Winning an affordable housing lottery takes a lot of luck and a lot of perseverance. Families try for years, applying to dozens of apartments in hopes that they’ll be called. So what’s it like when you actually win?
Matthew Hagarty moved to San Francisco three-years ago after getting a rent-stabilized house with a group of friends. But after what he characterized as an illegal eviction — he’s still in litigation over the situation so he declined to elaborate further — he was forced to move into a studio apartment in Haight-Ashbury for $1,600. The cost of which had him considering a career change.
“I was going to have to change my career because of how expensive my room was in the Haight,” he recalled.
But now, he’s one of the lucky ones. He recently nabbed a 560-square-foot, one-bedroom for $1,080 a month in The East Cut, one of San Francisco’s most affluent neighborhoods through the affordable housing program. Now, he’s surrounded with luxury high rises, celebrities, Michelin-starred restaurants and a sweeping view of the Bay Bridge.
The building, called Natalie Grubb Commons, had a total of 6,580 applicants for 95 vacant apartments, according to a story published in The New York Times. Applicants were required to make less than 50 percent of the area median income.
It’s not uncommon either to have so many applicants for affordable housing in major cities, especially as home prices rise to record levels. In New York City, there were nearly 95,000 applicants for affordable apartments at a new development in Brooklyn, according to a story published by City Limits.
Hagarty first heard about the affordable housing program from an ex-girlfriend. The day he went to look at the apartment he saw only two other interested people there and thought he had pretty good odds.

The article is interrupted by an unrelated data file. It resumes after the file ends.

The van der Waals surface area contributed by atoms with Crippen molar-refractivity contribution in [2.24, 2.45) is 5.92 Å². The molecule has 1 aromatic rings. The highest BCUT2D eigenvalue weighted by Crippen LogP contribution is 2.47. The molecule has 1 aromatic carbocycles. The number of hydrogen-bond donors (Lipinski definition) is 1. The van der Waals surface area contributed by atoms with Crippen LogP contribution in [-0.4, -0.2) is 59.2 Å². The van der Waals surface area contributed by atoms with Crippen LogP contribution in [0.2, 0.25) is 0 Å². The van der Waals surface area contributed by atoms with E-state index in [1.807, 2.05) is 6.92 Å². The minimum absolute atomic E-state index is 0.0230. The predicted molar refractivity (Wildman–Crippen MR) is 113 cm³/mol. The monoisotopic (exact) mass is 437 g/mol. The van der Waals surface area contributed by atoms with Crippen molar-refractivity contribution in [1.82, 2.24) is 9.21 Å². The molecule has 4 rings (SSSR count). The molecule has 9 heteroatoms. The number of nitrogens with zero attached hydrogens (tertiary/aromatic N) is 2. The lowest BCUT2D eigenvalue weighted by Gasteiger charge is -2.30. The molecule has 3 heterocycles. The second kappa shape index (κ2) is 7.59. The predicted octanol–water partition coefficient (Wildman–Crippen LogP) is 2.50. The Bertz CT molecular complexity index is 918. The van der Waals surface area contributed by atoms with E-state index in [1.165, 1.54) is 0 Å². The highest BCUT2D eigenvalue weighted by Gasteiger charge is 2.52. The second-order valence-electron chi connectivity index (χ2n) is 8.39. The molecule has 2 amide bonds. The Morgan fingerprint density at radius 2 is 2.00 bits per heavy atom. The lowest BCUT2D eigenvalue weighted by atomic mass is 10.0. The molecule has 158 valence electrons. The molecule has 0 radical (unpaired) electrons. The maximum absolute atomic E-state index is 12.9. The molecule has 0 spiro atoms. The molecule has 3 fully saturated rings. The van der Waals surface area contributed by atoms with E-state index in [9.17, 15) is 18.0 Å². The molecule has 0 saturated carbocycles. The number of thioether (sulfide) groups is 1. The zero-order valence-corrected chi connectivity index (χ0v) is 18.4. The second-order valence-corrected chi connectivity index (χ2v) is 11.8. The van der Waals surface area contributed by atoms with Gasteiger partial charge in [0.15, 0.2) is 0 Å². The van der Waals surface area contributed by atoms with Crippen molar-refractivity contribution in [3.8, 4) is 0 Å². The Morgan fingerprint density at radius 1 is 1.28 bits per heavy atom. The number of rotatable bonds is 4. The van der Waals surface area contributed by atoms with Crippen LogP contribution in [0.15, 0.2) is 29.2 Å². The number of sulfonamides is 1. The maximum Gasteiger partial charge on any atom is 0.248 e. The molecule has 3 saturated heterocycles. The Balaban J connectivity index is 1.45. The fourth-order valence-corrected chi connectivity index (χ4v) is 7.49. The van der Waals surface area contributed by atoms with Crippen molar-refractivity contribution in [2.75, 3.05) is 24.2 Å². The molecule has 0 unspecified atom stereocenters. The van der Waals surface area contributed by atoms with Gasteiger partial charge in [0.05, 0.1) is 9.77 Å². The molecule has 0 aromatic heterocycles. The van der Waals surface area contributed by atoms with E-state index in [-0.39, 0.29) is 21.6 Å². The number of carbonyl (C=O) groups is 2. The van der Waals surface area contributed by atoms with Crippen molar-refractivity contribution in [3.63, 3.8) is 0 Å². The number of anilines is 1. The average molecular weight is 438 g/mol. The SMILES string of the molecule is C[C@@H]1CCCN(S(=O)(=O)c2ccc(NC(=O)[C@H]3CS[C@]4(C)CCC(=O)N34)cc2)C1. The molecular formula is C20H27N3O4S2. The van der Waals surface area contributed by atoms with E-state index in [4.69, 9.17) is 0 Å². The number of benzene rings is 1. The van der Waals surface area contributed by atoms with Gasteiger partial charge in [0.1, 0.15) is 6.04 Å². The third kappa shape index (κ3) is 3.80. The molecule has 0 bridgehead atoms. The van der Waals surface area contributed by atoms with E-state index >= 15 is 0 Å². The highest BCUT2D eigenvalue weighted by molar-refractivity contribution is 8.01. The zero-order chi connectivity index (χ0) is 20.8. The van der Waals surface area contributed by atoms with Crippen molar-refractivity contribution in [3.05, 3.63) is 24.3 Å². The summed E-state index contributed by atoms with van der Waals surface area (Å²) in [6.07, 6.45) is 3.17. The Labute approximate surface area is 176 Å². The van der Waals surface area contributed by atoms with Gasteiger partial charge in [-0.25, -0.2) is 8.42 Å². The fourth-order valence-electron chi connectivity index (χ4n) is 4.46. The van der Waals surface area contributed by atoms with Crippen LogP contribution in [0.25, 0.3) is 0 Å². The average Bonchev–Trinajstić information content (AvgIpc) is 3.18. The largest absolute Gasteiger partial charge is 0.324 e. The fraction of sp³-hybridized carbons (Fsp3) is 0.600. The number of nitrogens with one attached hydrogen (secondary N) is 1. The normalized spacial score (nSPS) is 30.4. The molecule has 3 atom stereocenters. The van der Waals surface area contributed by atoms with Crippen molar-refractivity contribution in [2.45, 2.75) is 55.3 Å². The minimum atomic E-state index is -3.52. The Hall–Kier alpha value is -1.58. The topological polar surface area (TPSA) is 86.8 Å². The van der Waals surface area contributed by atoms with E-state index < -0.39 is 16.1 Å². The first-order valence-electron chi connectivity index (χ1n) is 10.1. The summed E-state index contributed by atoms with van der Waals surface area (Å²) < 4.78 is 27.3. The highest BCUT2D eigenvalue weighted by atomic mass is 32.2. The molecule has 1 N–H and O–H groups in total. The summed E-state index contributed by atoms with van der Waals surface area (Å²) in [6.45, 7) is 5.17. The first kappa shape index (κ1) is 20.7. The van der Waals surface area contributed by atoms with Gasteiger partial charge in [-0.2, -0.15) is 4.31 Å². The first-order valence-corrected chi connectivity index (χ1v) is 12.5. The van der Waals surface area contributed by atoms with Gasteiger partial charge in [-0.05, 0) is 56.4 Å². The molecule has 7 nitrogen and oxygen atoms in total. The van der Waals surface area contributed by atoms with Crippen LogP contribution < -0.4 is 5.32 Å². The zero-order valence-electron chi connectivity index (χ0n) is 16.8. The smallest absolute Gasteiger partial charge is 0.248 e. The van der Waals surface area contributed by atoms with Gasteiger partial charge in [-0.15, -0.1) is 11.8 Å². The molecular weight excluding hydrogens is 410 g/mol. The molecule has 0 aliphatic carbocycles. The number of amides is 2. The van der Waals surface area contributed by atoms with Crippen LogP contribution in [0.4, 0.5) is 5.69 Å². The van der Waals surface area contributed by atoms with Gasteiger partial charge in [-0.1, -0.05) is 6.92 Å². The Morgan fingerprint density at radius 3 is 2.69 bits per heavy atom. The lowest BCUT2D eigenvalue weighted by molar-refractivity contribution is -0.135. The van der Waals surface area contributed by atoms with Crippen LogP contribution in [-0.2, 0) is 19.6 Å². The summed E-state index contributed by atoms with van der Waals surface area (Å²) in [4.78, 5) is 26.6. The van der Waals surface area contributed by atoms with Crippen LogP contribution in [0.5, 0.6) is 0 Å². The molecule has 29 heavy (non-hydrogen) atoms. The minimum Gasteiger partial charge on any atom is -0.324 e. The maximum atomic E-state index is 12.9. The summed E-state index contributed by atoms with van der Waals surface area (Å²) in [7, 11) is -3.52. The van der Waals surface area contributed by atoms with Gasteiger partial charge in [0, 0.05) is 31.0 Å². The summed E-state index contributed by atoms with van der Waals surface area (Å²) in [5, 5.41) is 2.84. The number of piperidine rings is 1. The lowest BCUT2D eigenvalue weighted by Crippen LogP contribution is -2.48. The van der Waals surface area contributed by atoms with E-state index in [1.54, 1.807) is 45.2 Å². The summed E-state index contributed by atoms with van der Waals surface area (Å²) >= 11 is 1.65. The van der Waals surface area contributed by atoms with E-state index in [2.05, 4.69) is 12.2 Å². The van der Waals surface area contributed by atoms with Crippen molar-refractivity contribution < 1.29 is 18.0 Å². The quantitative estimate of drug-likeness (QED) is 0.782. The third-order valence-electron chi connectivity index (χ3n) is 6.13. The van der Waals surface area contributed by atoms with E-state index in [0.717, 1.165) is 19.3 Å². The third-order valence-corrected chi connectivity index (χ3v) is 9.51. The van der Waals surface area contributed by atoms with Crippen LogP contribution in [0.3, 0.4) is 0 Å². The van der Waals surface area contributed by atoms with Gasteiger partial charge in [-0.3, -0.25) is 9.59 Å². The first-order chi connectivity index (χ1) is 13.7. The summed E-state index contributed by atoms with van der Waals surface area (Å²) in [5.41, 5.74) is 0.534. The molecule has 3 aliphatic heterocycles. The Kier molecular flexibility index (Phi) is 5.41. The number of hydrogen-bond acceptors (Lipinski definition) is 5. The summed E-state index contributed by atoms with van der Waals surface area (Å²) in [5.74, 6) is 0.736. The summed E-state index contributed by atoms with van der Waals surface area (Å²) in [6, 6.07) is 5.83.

“I just decided to apply,” he said. “I thought it was too good to be true.”
A month later, he saw the names of thousands in the same situation. As someone who lives and works in San Francisco, he was placed on a higher priority list. Ultimately, his number was called.
“I realized it was something people had been [trying to get] for years and years,” he said. “And as I talked to more and more people about it, they all began to tell me how insane it actually was.”
Hagarty teaches supplemental education at St. Peter’s Catholic School, a kindergarten through eighth-grade private school in San Francisco’s Mission District. His salary is paid through Title 1 — a federal program from the Department of Education that provides financial assistance to low schools in low income districts. He said he’s an anomaly because now he can actually afford to live in the city in which he teaches.
“Most of the other people commute up to two hours to San Francisco because they can’t live out here to work for the schools that they’re at,” he said. “I was going to be leaving honestly to try and find something and make more money.”
A recent report from online-brokerage Redfin found that less than 1 percent of homes in San Francisco are affordable on the average teacher’s salary.
Now, thanks simply to the luck of the draw, Hagarty can stay.
“I love teaching and love the school I’m at,” he said. “It’s been a blessing.”
Many of his students and their families haven’t had the same luck though. During a recent conversation with his students about housing in the city, he realized just how many families are struggling.
“It was eye opening to see — most of them live in the neighborhood but a lot of their families are sharing housing,” he said. “I don’t know how their families do it.”